“The Strong-Willed Child” Chapter 1, pp. 18-19: Comically Absurd Examples of ‘Willful Defiance’

And now Dobson shall whine about “the experts” again.

“Let me repeat my observation that the most popular textbooks for parents and teachers fail even to acknowledge that parenthood involves a struggle or contest of wills.”

And let me repeat my observations that parenthood doesn’t involve a contest of wills unless you want it to. You do have the option to accept your child for who they are and employ more positive and constructive tools of parenting such as communication and refusal to reward bad behavior.

“Books and articles written on the subject of discipline usually relate not to willful defiance but to childish irresponsibility. There is an enormous difference between the two categories of behavior.”

Again, not really. Not unless you want there to be a huge difference. And let’s discuss his so-called examples of “willful defiance.”

1)      “A child is capable of spitting in his parent’s face”. One of my nephews actually did this to his mom as a toddler. He got a time-out and an explanation about how that behavior is not nice or respectful. He did this a few more times over the next few weeks, consistently got a time-out, and hasn’t done it since. This is a big deal how?

2)      “Running down the middle of a busy street”. Yes, children should absolutely be taught not to do this, it’s terribly unsafe. But why does Dobson think it’s an act of willful defiance? Maybe they are just excited and not thinking. Why on earth would he automatically jump to the conclusion that it’s always done out of defiance? That doesn’t even make sense.

And for a personal anecdote: I ran into a very busy street one Easter Sunday when I was around 6 or 7 years old. I was wearing a very nice outfit to Easter service at church, which included a little hat with a bow on it. The day was extremely windy, and as we’d just gotten done crossing a four-lane, one-way street with a speed limit of about 45 mph, the wind blew my hat off my head and into the street where the light had just changed to green. I felt a surge of panic and ran into the street to retrieve my hat. Why? Because my mom had made this huge deal about how special my entire outfit was, and how expensive it was, and how I should be grateful for it. I thought my parents would be horribly angry and that I’d get a spanking if I lost the hat. So, not thinking about the danger and only thinking about avoiding a spanking, I ran into oncoming traffic to get the damn hat. I moved quickly and fortunately I was not hurt. But I could have been, for sure. Of course my parents were horrified and relieved I wasn’t hurt. When we got to the car, my dad spent the entire way home berating me about how stupid I was to run into the street, and of course assumed I had done it just to scare him. THIS IS WHAT THIS STYLE OF PARENTING DOES TO KIDS. I was more worried about getting spanked than getting hit by a car. Due to the constant “contest of wills” my parents believed in, I was accustomed to being fought and berated about every tiny little thing, and it didn’t occur to me that Mom and Dad might be reasonable and realize that the wind blew my hat off and that it wasn’t my fault.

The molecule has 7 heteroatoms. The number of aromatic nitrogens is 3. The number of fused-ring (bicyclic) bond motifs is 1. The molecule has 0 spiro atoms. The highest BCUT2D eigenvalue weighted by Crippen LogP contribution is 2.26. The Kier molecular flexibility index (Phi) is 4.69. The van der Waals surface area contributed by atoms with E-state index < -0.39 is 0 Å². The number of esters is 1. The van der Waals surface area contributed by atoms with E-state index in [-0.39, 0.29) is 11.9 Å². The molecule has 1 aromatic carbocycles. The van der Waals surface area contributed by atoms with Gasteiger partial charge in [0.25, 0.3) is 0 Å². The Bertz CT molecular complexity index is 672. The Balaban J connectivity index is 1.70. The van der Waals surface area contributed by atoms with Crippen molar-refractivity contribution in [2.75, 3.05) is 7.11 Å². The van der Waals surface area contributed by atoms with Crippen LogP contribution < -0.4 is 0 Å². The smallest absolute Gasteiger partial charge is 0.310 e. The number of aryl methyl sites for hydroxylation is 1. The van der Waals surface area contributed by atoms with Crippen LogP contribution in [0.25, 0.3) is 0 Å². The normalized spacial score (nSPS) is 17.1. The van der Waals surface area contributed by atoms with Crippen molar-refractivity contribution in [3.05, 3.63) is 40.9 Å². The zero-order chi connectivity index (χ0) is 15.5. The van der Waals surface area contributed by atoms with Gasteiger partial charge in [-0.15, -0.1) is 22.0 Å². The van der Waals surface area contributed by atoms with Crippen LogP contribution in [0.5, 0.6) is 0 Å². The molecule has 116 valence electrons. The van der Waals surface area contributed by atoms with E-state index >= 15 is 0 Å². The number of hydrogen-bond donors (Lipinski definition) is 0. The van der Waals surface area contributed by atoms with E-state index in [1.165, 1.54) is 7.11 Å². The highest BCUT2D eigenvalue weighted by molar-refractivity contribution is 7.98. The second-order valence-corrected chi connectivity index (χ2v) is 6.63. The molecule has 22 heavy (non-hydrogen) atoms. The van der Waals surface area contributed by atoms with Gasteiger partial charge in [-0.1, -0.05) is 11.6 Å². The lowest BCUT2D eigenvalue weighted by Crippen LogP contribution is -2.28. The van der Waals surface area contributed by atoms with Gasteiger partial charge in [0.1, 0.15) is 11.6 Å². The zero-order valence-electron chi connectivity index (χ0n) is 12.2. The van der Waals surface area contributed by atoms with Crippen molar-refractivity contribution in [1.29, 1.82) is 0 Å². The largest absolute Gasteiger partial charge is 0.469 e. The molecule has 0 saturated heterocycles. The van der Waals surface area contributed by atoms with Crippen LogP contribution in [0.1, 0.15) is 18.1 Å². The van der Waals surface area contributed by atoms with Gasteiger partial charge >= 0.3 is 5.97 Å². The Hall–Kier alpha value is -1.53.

3)      “Sawing a leg off the dining room table”. I needed a minute on this one. Okay. First of all, if my (hypothetical) small child got ahold of a chainsaw and all that happened was the table losing a leg, I’d be extremely GRATEFUL. He could have cut his or someone else’s femoral artery! Secondly, this example is just utterly stupid. Um, keep power tools away from children! Keep them locked in a storage area! I’m also having a tough time even envisioning a small child who is physically and mentally capable of working a chainsaw.

4)      “Trying to flush baby brother down the toilet”. Dobson offers no context on this one. Is this two older children horsing around? When they were kids, my mother’s older sibling occasionally dangled her over the toilet and threatened to flush her down. Guess what? She’s alive and well, not rotting in a sewer somewhere. It was a joke. I get that it wasn’t funny to her, it wouldn’t be funny to me either, and were it my child doing that to a younger sibling, we’d have some firm discussions about respecting boundaries and being civilized to each other. But in that context, it is a joke, not an act of “willful defiance” (albeit an immature and inappropriate joke). Don’t make it more than it is. And if this is a child literally holding an infant over the toilet, then your child is probably feeling horribly neglected and resentful and it’s time for YOU to look in the mirror and make some changes. Or, once again, your child is possibly exhibiting early signs of having a sociopathic personality disorder – which has nothing to do with temperament!!! Also, why are you leaving a small child unsupervised with an infant?